Saturday, May 12, 2012

Urban Bawl 7: Hate Story

An edited version of this piece is the seventh in the series of my Urban Bawl columns in Time Out Mumbai for their 'Back of the Book' page.
This is published in the May 11-24 2012  (Vol 8 Issue 19) issue of Time Out Mumbai.

Hate Story

I don’t really hate my city, though-

I am concerned that we have more than enough resources to change the city, but hardly any to preserve it. That our urban memory does not seem to go deeper that our last Facebook update. That we have suddenly become hypersensitive about our rights as citizens but lackadaisical about our responsibilities.

I am worried that every square inch of our city is fair game for builder/speculators; including the house I live in. That it is acceptable to demolish a 5 storey building only 5 years old to build a 40 storey new one, thanks to the toppings provided by 33/7, rehab components, TDR and relaxed FSI.

I find it ironical we believe that the densest neighbourhood in the world, Kalbadevi, can be further densified by cluster development. That Chor Bazaar will inevitably become a thing of the past. That the balcony has already become a thing of the past.

I think it hypocritical that Mumbaikars complain about how filthy our slums are, when Mumbai itself does not have a culture of separating its garbage into wet and dry compartments.

I am outraged that a skywalk from CST to Churchgate could even be contemplated. That congestion on our streets can be resolved just by building another street over it. In fact, our general belief that all the problems of the city can be solved by more building.

I am filled with wonder that, on the one hand we hope that 3 compartment elevated trains with automatically closing doors will bring down overcrowding in trains, while at the same time older platforms are being extended to fit 15 dabba trains. That I live in that part of the city where rickshawallahs have never plied by the meter, yet go on strike each time the minimum fare needs to be raised.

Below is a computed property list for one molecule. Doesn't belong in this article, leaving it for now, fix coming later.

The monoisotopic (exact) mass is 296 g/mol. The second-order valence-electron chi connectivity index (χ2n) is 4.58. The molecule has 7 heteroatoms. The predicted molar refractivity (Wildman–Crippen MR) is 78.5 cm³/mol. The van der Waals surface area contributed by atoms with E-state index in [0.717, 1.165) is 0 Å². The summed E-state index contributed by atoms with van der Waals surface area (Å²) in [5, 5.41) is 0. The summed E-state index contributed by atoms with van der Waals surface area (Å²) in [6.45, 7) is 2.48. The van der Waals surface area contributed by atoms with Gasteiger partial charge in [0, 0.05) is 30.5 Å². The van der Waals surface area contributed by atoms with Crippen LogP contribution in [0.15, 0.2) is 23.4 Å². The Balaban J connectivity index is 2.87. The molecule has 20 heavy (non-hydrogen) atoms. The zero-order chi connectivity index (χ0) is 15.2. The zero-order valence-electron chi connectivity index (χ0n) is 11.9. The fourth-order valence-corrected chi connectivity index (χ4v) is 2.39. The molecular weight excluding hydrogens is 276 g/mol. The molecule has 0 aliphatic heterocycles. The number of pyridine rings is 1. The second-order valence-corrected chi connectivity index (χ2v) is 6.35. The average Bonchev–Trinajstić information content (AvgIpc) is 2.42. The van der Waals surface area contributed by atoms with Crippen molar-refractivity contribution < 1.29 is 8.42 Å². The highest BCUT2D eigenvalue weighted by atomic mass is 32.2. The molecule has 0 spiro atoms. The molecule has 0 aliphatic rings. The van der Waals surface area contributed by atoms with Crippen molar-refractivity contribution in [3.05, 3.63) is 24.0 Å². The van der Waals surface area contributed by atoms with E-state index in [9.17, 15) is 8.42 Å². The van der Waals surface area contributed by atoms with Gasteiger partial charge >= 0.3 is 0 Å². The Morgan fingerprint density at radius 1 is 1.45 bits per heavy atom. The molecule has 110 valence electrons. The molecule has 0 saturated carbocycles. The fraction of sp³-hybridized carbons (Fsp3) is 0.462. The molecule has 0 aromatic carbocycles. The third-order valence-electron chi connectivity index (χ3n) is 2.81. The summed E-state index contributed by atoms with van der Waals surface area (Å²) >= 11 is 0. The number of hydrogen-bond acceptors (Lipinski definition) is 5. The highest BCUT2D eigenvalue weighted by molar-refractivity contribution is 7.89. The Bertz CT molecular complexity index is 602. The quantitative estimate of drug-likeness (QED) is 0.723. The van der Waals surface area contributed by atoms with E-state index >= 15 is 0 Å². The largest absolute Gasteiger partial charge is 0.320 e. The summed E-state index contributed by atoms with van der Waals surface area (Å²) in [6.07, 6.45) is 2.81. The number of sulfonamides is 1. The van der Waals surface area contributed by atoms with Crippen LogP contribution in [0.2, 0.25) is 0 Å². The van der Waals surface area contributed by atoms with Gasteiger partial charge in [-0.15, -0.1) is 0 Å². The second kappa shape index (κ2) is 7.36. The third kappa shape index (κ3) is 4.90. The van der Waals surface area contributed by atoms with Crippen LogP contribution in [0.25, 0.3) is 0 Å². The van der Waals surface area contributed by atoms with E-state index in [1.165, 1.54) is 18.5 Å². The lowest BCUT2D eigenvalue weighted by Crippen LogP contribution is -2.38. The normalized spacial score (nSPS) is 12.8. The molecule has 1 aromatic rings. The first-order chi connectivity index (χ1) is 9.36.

I am disgusted that Churchgate station needed to be tarted up with public funds to become an ugly, blister-packed carbuncle. And yet, we still snigger at Antilla whenever it is mentioned.

I think it is silly that public art in our city can only be designated as such by fencing it off and putting a label on it. Come February, I dread seeing the pastiche soup of installations at Kala Ghoda that will inevitably send me into deep depression until approximately the same time next year. That the second most photographed building in the country, the Bombay Stock Exchange, needs a monstrous neon sign proclaiming that it is, in fact, the Bombay Stock Exchange.

I despair that it nearly impossible to get a couple of decent fried eggs in the city. That the local Udipi charges me Rs.16 for a cup of tea and Rs.50 for a Sada Dosa. That the Wayside Inn has already become a thing of the past.

I live for the day when cinema theatres will display slides in BIG BOLD letters that say: ‘Turn your f***ing phone off right now, Bhen****!’ before the movie begins. Same is true for announcements in local train compartments, instead of ‘Pudcha Station- Currey Road’ in 3 languages.

I am cross that I have to pass through at least three security filters before I can use the loo at the Taj, which has always been the convenience of choice when I am in the vicinity.

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